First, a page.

Iraq's stolen memory
All the archive of Saddam's era were taken to the US after the invasion and Iraqis want them back, writes Salah Nasrawi
Detailed records of former Iraqi president Saddam Hussein's private deliberations with his inner circle released by the Pentagon last week are raising serious questions about the right of the United States to seize Iraqi state documents and keep them under its control even after ending its eight years of occupation next month. For Iraqis, the documents and transcripts which were part of a massive state archive that American forces captured after they invaded Iraq in 2003 are considered a treasure and part of Iraq's national heritage which should be returned to Iraq.
A very small portion of the documents, which include notes and recorded meetings, were made available to a few American and British media outlets and researchers last week, raising eyebrows among many Iraqis about the morality, legal responsibility and academic honesty of keeping and re-examining foreign documents seized during occupation. What makes the matter worse is that Iraqis have had no access to these documents and no single Iraqi expert participated at the discussions co-sponsored by the National Defence University and the Woodrow Wilson International Center for Scholars in Washington, though they were supposed to provide new perspectives on Iraq under Saddam.
Among the documents released were some which give a highly unusual look into Saddam's most intimate thoughts and his calculations and perceptions of foreign affairs, such as American policy, Iran, Turkey, and relations with his Arab neighbours. The records of conversations of Saddam and his government which can give historians a window into Iraq's former regime far surpass with their political and historic significance that of WikiLeaks documents which are merely diplomatic cables.
One published document reveals Saddam and his advisers discussing Iraq's decision to go to war with Iran on 16 September 1980, only a week before the start of the war that last for eight years. A second record shows Saddam gathering his most senior aides for an important strategy session on 15 November 1986, to discuss secret US supplies of weapons to Iran at a critical juncture of the war. Another transcript of a meeting between Saddam and his senior advisers shows the former Iraqi leader suggesting a speedy execution of an Iranian-born British journalist Farzad Bazoft who was arrested as a spy working for Israel and Britain.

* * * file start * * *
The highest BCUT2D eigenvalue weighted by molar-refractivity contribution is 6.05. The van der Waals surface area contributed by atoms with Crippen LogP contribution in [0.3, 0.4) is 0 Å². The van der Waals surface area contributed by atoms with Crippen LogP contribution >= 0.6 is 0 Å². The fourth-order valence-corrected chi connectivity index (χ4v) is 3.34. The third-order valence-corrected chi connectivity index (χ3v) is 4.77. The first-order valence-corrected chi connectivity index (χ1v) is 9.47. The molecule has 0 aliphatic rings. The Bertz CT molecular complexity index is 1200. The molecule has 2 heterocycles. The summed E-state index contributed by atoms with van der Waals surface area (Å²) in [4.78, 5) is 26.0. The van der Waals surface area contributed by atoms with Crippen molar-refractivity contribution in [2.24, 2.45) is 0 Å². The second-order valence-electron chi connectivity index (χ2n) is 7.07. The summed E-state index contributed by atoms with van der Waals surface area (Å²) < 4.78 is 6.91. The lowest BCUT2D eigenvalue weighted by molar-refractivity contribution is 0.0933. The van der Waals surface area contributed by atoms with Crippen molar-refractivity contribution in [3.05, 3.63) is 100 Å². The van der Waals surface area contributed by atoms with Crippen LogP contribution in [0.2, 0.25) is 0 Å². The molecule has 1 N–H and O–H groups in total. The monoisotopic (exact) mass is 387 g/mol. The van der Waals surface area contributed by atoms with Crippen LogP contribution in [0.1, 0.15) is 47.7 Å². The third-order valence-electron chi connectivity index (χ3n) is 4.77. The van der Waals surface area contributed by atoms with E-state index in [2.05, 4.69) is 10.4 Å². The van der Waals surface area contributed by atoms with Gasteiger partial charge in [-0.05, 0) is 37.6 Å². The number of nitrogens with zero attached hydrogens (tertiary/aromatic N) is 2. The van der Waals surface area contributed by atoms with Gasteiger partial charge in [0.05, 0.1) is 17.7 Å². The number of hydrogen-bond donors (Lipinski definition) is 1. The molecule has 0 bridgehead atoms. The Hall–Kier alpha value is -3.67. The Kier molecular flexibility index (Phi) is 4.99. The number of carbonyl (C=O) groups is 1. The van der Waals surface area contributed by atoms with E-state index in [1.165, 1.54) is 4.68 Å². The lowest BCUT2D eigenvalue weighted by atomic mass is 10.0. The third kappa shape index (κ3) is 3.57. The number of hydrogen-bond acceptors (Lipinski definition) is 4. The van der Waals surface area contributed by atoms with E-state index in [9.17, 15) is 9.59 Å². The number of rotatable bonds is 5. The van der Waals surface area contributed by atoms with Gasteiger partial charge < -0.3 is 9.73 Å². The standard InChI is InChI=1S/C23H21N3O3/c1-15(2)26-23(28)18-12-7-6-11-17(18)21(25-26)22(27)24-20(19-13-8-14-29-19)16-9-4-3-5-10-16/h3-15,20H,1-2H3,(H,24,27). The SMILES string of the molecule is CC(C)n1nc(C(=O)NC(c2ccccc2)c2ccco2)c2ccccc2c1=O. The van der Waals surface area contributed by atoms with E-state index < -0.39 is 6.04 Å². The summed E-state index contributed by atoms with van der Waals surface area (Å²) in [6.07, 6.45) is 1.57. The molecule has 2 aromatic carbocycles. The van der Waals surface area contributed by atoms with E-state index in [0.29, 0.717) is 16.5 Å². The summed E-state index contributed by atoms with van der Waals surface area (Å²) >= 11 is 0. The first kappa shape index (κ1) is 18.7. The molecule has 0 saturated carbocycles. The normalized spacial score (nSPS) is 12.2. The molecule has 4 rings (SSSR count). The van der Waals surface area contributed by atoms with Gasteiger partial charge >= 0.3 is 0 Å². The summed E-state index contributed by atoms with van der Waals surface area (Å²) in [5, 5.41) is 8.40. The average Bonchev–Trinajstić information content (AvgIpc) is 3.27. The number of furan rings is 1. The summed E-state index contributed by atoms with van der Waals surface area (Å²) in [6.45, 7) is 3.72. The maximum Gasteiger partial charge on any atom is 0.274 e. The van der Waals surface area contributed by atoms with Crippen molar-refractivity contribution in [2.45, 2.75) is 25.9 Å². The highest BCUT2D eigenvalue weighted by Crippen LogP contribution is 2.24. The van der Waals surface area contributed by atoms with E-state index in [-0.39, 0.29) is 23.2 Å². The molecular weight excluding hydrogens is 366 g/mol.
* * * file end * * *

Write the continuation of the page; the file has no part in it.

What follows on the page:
The disclosure of these documents and the media comments that followed are sharply felt in Iraq where many Iraqis believe that available material and recollections from former government officials could have been used at the Woodrow Wilson Center's event to provide a wide variety of informed perspectives.
In addition to the records in the Pentagon's and the CIA's hold, the entire archives of Saddam's Baath Party were seized and shipped to the United States in 2006 to be kept with the Iraq Memory Foundation, a private group set by Kanan Makiya, an Iraq-born émigré, who teaches at Brandeis University. On its website the group gives its address as a suite in a Washington DC area with staff in Baghdad. A posting says the Foundation is engaged in an effort to safeguard these collections as a national patrimony.
Press reports, however, suggested that some seven million pages of personnel and membership records of the party seized by Makiya that document Saddam's regime atrocities have been consolidated at Stanford University. The foundation has long restricted full and free access to the documents to the Baath regime's victims, frustrating scholars who complained they were being deprived of access to vital historical records.